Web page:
Sunday, January 11, 2009

Metadata or data

I get quite irritated (sorry - no patience) when I hear others talk of a very distinct difference between metadata and transactional data. I really don't agree.

The arguments generally go something like this: "Metadata is mostly read-only. Transactional data is written much more frequently. Metadata has different access patterns -- I don't even know what that means :).  

I find that to be hogwash. That describes usage not kinds of data. I do not like categorizing data. It's like nominal typing - limits its broader viability and usability after the fact. Any data at any given time can be more like metadata or more like transactional data. For example:

- To an engineer, bill of materials is transactional data when designing a product. But, to a resource planner, the bill of materials is metadata that drives materials planning, purchasing and manufacturing scheduling. 
- A web page is transactional data during development, but metadata at runtime (unless it is self-modifying code) 

So, it just depends on the usage. Don't categorize the data, just understand the usage.

As for Oslo, I assert thatwe are building a broad set of capabilities to describe, validate, transform, access, and store data. Sure, Oslo's primary scenarios and our investments right now are targeted at data that describes runtimes. However, our ambitions are bigger, and our architecture and designs not limited or miopic in our thinking. If they are - please help us. After all, data is just data.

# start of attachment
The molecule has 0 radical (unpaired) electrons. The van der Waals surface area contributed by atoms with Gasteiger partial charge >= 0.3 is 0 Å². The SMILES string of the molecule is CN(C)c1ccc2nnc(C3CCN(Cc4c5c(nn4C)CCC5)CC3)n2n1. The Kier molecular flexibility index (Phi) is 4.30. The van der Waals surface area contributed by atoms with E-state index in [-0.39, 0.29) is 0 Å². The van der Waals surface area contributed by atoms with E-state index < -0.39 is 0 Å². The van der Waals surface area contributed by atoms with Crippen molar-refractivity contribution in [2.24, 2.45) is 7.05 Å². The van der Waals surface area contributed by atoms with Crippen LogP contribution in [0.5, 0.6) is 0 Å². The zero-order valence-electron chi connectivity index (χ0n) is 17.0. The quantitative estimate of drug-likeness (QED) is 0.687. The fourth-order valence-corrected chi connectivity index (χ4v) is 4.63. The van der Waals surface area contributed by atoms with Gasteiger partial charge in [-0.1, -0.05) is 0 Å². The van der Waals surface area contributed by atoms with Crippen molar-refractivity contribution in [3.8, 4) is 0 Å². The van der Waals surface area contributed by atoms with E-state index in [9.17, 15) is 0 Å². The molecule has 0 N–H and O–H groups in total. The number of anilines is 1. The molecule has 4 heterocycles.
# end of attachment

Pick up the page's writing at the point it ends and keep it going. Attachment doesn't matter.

4 comments:

Jon said...

Your point about "one man's data is another man's metadata" is a good one, but not unique.
For example, to the Social Security Administration, an SSN is a primary key - a unique (hopefully) identifier without intrinsic meaning. Ditto for your account number at your bank.
But to someone else, those are now deeply endowed with meaning and so make TERRIBLE primary keys. (leaving aside privacy and legal considerations)

I'm actually never heard of the apparent war between transactional data and metadata. Usually you hear about transactional data versus analytic data - as in "happening now" versus "analyzed/reported on later". But then I'm a classic database dude, which is not really your scope in this discussion.

Metadata is data, but it is data describing other data. In my DB world, the number of rows in a table is metadata, the column data types are metadata.

Maybe you could say data is the thing you are interested in (whoever you are at whatever level in the process) and metadata is anything "above" that level.
Data to a database user is the content of a table.
Data to a database designer is the arrangement of columns and datatypes.
Data to an operating system programmer is the arrangement of bits in the file system.

And of course, anything "below" your level, well that is technically termed "irrelevant crap". :-)

Pinky said...

Yep - the problem is that sometimes we myopically only think about one or the other.

Colin Jack said...

"Any data at any given time can be more like metadata or more like transactional data."

Definitely but usually within one model data is meta-data or transactional data and seperating them can help. Slightly different case but I'd recommend looking at Knowledge Level in DDD, introducing it can really help to clarify your model



"To an engineer, bill of materials is transactional data when designing a product. But, to a resource planner, the bill of materials is metadata that drives materials planning, purchasing and manufacturing scheduling."

Question is can one model serve both, should it? Depends on the situation but its quite possible you have multiple bounded contexts here and multiple models in play.

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